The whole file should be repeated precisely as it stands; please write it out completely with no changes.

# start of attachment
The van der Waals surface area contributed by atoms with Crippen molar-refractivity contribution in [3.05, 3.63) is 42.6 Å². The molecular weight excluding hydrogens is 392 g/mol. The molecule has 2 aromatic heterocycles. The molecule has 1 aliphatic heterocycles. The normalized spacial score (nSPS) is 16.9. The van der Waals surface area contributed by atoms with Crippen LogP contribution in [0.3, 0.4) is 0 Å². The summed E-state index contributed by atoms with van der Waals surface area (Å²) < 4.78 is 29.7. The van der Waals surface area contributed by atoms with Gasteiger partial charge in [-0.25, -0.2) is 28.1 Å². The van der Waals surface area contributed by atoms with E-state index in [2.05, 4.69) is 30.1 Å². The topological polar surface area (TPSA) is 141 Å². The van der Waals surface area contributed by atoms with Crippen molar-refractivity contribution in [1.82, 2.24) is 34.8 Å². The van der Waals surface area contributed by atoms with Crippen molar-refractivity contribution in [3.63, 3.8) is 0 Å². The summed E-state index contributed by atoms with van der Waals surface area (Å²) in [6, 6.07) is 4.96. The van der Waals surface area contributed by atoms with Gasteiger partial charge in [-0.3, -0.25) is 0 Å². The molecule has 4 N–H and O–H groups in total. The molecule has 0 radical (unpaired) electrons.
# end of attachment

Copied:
The van der Waals surface area contributed by atoms with Crippen molar-refractivity contribution in [3.05, 3.63) is 42.6 Å². The molecular weight excluding hydrogens is 392 g/mol. The molecule has 2 aromatic heterocycles. The molecule has 1 aliphatic heterocycles. The normalized spacial score (nSPS) is 16.9. The van der Waals surface area contributed by atoms with Crippen LogP contribution in [0.3, 0.4) is 0 Å². The summed E-state index contributed by atoms with van der Waals surface area (Å²) < 4.78 is 29.7. The van der Waals surface area contributed by atoms with Gasteiger partial charge in [-0.25, -0.2) is 28.1 Å². The van der Waals surface area contributed by atoms with E-state index in [2.05, 4.69) is 30.1 Å². The topological polar surface area (TPSA) is 141 Å². The van der Waals surface area contributed by atoms with Crippen molar-refractivity contribution in [1.82, 2.24) is 34.8 Å². The van der Waals surface area contributed by atoms with Crippen molar-refractivity contribution in [3.63, 3.8) is 0 Å². The summed E-state index contributed by atoms with van der Waals surface area (Å²) in [6, 6.07) is 4.96. The van der Waals surface area contributed by atoms with Gasteiger partial charge in [-0.3, -0.25) is 0 Å². The molecule has 4 N–H and O–H groups in total. The molecule has 0 radical (unpaired) electrons.